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TN 13 NTM Overview of diesel emission factors

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NTM 20200821 Diesel WTW

Fossil diesel is often used as a benchmark in climate impact calculations when, for example, the environmental benefits of bio-based fuels are demonstrated. However, the WTW emission factors from fossil diesel that are used as baseline can differ depending on the data source, calculation method adopted and underlying assumptions.

Here, a compilation of data for fossil diesel from different data sources is presented and key differences are briefly discussed. Results and emission factors are presented in terms of gr CO2 eq. per MJ fuel. The system boundaries are set to a Swedish and EU perspective. For additional information and emission factors see Additional picture by the end of this document.

Discussion on the results

Three groups or types of diesel were identified in this overview: diesel MK1 (commonly sold on the Swedish market), MK3 (sold on the European market) and baseline models presented by REDII and the Swedish Energy Agency. Diesel MK1 sold on the Swedish market in 2018 contained 23% biofuels (FAME and HVO) and have increased over the last years (SEA, 2019). Diesel MK3 contains none or very little biofuels. The share of renewable components in the final fuel may therefore affect the estimated values.

Apart from the differences in the share of biofuels described above, the location of diesel production (from oil extraction to refining as well as associated transports) as well as the method used for accounting for the by-products during the refining process (i.e. allocation procedure) may impact the WTT value. In the JRC-Well to Tank – report system expansion with product substitution is used (assuming marginal diesel production) when calculating the impact of diesel production and thus resulting in a higher impact (14-15 g CO2eq per MJ fuel).  Other reports using an allocation procedure based on energy content result in lower values (6.6-12 g CO2eq per MJ/fuel). The study by Hallberg et al 2013 for MK1 represents Nordic and Swedish conditions for diesel production and distribution thus lower values are expected.

The values for TTW does not vary to the same extent as the values for WTT as they range between 70-76 g CO2eq per MJ. The differences are due to the share of biofuels but may also be caused by the mode of transport (passenger car, heavy duty trucks, Euro-class emission standards). For this literature overview, only recent emission standards were assessed (EURO5 to EURO6).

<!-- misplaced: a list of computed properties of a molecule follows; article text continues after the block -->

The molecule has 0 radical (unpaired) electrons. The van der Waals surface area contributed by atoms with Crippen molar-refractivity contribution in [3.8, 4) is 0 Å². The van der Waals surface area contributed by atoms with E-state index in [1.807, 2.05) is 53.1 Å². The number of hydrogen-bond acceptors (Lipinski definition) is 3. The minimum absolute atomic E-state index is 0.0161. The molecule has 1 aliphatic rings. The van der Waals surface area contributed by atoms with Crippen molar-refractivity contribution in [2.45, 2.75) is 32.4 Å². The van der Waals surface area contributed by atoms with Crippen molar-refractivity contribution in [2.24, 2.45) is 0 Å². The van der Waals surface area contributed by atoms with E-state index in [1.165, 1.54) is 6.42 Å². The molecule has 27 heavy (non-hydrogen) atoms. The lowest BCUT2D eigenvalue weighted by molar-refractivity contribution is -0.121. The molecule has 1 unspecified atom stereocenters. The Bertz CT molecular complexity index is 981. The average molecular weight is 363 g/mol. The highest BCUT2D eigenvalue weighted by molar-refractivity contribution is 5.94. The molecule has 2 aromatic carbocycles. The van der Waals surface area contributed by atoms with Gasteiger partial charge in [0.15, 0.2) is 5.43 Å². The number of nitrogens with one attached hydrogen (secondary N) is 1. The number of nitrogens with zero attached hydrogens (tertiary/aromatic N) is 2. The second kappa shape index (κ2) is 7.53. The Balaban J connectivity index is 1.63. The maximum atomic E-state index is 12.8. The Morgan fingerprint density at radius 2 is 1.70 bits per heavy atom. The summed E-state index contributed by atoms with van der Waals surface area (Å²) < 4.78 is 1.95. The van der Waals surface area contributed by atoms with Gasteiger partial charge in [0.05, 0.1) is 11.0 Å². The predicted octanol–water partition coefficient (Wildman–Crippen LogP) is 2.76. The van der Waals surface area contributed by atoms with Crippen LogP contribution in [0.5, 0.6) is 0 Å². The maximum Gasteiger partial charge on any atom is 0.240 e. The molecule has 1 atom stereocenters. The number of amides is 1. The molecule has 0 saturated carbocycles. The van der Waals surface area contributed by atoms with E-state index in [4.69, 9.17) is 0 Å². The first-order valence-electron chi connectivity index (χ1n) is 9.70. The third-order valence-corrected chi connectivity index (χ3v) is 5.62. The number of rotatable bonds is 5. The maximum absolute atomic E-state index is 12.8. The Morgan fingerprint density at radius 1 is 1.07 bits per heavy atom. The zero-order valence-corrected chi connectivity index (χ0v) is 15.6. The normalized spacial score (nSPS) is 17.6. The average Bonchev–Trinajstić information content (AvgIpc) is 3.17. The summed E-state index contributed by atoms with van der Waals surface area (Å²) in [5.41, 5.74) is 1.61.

Finally, the emission factors used in the impact assessment process may also lead to variations.  In this study the emissions factors for GWP (climate impact) from the IPCC Fifth Assessment Report (AR5) were used: 1 (CO2), 28 (CH4) and 265 (N2O) for a 100 years’ time horizon. References which only publish WTW results in CO2 eq. may be using other emission factors when calculating the climate impact.

Closing remark and comparison to NTM Calc.

The values used in the current version of NTM Calc. 4.0 are based on the study by Hallberg et al 2013 for the Swedish conditions (MK1) while the data for EU diesel are based on average data from European datasets (as calculated in Hallberg et al.).

The WTT data for MK1 can be representative to the Swedish conditions which are in general lower than average EU. TTW data for MK1 were delivered by IVL and are still considered relevant to use. Thus, no significant changes can be expected at this stage.

In total, the WTW data for MK1 are slightly higher than the data reported by the Swedish Energy Agency but that is due to the renewable content of the various fuels in the Swedish market (which affect mainly the TTW emissions). Data on B0, which corresponds to MK3, are aligned with the Swedish Energy Agency. The impact from MK1 used in NTM calc is lower than the baselines presented by REDII. NTM could consider presenting different MK1 compositions that could include a renewable share.


Additional data



European Commission (EC) (2018). “DIRECTIVE (EU) 2018/2001 OF THE EUROPEAN PARLIAMENT AND OF THE COUNCIL of December 2018 on the promotion of the use of energy from renewable sources (recast).

Hallberg, L., et. al., (2013) Well-to-wheel LCI data for fossil and renewable fuels on the Swedish

market. Report No 2013:29, f3 The Swedish Knowledge Centre for Renewable Transportation

Fuels, Sweden. Available at

Edwards, R et al. (2014) Well-to-Wheels analysis of future automotive fuels and powertrains in the

European context, Version 4a, Joint Research Centre (JRC), Ispra, Italy

Swedish Energy Agency (2019) Drivmedel 2018 – Redovisning av rapporterade uppgifter enligt drivmedelslagen, hållbarhetslagen och reduktionsplikten. ER 2019:14. Available at

NTM data assessed by IVL Swedish Environmental Research Institute